Following last week’s murder of the Rev. Autura Eason-Williams in Memphis, Tennessee, her family is speaking out about their loss and her legacy. In what police call a “heinous killing,” the Tennessee pastor was carjacked in her driveway and fatally shot on July 18, allegedly by two 15-year-old boys. Several other suspects also face charges related to the incident.
Speaking to a local TV station, an emotional Darrell Eason-Williams says, “I want you all to know: They took my best friend away from me, and I can never get her back.” He expressed support for trying the teen suspects as adults. Several other family members of the slain pastor disagree with that tactic, however, largely due to their mother’s beliefs.
Shelby County District Attorney Amy Weirich has requested the case be moved to adult court, but the decision is up to a juvenile court judge.
Husband of Slain Tennessee Pastor: Killing Was ‘No Regular Crime’
About the suspects, Darrell Eason-Williams says, “If they get out, they’ll have the rest of their lives with a free record. My wife can’t get her life back.” He adds, “You didn’t just take her car, you shot her numerous times, pulled her out, and left her for dead. That ain’t no regular crime.”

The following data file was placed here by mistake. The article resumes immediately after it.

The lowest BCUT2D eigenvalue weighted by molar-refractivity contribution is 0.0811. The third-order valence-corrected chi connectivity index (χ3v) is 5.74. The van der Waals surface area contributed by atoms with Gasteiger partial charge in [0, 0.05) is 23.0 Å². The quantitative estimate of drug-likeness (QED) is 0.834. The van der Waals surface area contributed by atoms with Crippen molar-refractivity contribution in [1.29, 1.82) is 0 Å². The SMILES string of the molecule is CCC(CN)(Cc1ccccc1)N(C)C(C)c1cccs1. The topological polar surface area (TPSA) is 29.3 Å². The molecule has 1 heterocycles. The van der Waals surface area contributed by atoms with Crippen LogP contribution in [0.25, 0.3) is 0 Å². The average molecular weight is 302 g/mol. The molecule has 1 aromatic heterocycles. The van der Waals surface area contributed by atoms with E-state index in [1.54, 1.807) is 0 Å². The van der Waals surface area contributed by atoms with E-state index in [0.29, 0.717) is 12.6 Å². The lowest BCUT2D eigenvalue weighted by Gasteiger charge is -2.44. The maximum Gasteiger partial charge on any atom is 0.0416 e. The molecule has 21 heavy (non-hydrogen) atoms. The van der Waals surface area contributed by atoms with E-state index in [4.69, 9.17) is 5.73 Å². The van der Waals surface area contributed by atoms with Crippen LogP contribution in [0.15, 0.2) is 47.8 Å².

Eason-Williams says his wife would feel the same way. “My wife would not want these boys free out here on the streets,” he says. “I know that my wife would push for them to be transferred to prison. Now, she would want them to get help in prison, but she would not want these boys to be out there on the streets to harm anybody else.”
DA Weirich agrees, saying the crime wasn’t “a low-level offense” and both suspects had been “in the system” already. “If they stay in the juvenile court system, then at the age of 19, they are cut loose from the system. They are cut loose from any supervision that the court or any program might have over them. They are scot-free.”
Pastor Eason-Williams, a mother of four, was district superintendent for the Memphis Annual Conference of the United Methodist Church. She also was pastor of Capleville United Methodist Church in Memphis and active in the denomination and community, including several youth-related causes.
Others Say Tennessee Pastor Believed in Redemption
At a news conference held in conjunction with the NAACP this week, several of the pastor’s family members expressed disagreement with efforts to charge the suspects as adults, saying Pastor Eason-Williams was an advocate for youth.
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